National Geographic : 1965 Apr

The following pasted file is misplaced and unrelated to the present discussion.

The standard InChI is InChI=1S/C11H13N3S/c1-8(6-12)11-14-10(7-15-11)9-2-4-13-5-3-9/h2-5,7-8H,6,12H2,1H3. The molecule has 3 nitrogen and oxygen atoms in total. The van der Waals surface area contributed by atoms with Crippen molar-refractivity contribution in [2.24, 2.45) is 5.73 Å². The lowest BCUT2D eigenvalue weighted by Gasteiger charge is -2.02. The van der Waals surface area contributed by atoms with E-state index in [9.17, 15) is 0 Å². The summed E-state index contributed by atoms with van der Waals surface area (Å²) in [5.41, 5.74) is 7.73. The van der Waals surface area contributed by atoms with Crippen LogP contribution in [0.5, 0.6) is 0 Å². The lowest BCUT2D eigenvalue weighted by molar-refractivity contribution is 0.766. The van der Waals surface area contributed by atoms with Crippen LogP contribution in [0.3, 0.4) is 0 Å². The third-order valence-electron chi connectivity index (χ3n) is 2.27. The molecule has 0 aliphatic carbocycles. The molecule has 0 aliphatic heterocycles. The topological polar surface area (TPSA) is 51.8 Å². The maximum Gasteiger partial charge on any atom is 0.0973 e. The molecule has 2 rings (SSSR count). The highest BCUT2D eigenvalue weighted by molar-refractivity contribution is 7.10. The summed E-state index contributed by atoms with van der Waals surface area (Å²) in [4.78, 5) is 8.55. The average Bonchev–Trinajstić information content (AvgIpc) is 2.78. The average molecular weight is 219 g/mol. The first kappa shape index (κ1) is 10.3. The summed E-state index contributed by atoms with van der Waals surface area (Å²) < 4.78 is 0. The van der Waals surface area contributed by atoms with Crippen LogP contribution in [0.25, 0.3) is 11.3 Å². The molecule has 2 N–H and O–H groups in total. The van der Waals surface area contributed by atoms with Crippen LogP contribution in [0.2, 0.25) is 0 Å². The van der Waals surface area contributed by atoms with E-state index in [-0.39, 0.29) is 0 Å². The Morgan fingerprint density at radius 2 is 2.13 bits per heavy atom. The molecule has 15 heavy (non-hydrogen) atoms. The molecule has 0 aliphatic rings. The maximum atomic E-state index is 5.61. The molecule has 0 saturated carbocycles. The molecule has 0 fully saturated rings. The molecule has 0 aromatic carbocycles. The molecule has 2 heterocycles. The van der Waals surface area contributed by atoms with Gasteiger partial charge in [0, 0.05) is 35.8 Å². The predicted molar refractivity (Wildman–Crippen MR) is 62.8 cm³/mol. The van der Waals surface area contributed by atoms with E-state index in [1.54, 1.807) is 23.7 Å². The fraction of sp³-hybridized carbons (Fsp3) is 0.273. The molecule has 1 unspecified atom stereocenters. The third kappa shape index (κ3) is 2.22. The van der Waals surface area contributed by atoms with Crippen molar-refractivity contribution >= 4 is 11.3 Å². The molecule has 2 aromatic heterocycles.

of surrender the day afterward, April 10, to ask General Lee's cooperation in speaking for a general peace between North and South. He spent an hour there and then mounted his horse and rode to Burkeville, up to which point the railroad, destroyed by his men, had been repaired. But the ground was still soft, and the re pairs had been hasty, and the train-which an observer compared to a fly crawling over a corrugated washboard-frequently left the track. It was after midnight the second day when he reached City Point. From there he hastened by boat to Washington to stop the 468 expenses of the war as soon as possible. My father, Maj. Gen. Frederick Dent Grant, told me something about that slow train ride which seems a fitting epilogue to this account. He had ridden with General Grant during the Vicksburg campaign, as a boy of 12, and was wounded; but he was away in school at the time of Lee's surrender. General Grant later told him this story. Confederate Soldier Speaks for All In the railroad car, two or three seats ahead of General Grant and across the aisle, sat one of Lee's soldiers, evidently on the way home.